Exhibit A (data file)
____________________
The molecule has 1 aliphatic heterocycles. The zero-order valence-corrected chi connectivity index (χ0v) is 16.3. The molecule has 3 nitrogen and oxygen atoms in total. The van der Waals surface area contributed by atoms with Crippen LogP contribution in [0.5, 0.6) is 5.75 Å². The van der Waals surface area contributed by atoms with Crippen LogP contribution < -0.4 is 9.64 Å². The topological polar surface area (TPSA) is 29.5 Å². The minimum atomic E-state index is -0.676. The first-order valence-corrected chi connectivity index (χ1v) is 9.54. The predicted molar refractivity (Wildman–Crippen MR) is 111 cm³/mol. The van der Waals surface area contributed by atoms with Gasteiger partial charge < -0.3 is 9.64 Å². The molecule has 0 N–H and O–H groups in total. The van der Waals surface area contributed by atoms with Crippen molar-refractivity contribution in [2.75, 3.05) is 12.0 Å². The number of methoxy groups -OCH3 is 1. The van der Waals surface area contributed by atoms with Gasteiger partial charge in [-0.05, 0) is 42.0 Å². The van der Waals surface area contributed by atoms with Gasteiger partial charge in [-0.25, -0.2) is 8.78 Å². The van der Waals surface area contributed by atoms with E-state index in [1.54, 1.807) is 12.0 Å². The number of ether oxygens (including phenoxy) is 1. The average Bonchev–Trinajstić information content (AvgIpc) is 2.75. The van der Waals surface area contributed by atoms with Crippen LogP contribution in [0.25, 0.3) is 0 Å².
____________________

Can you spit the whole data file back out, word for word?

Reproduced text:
The molecule has 1 aliphatic heterocycles. The zero-order valence-corrected chi connectivity index (χ0v) is 16.3. The molecule has 3 nitrogen and oxygen atoms in total. The van der Waals surface area contributed by atoms with Crippen LogP contribution in [0.5, 0.6) is 5.75 Å². The van der Waals surface area contributed by atoms with Crippen LogP contribution < -0.4 is 9.64 Å². The topological polar surface area (TPSA) is 29.5 Å². The minimum atomic E-state index is -0.676. The first-order valence-corrected chi connectivity index (χ1v) is 9.54. The predicted molar refractivity (Wildman–Crippen MR) is 111 cm³/mol. The van der Waals surface area contributed by atoms with Gasteiger partial charge < -0.3 is 9.64 Å². The molecule has 0 N–H and O–H groups in total. The van der Waals surface area contributed by atoms with Crippen molar-refractivity contribution in [2.75, 3.05) is 12.0 Å². The number of methoxy groups -OCH3 is 1. The van der Waals surface area contributed by atoms with Gasteiger partial charge in [-0.05, 0) is 42.0 Å². The van der Waals surface area contributed by atoms with Gasteiger partial charge in [-0.25, -0.2) is 8.78 Å². The van der Waals surface area contributed by atoms with E-state index in [1.54, 1.807) is 12.0 Å². The number of ether oxygens (including phenoxy) is 1. The average Bonchev–Trinajstić information content (AvgIpc) is 2.75. The van der Waals surface area contributed by atoms with Crippen LogP contribution in [0.25, 0.3) is 0 Å².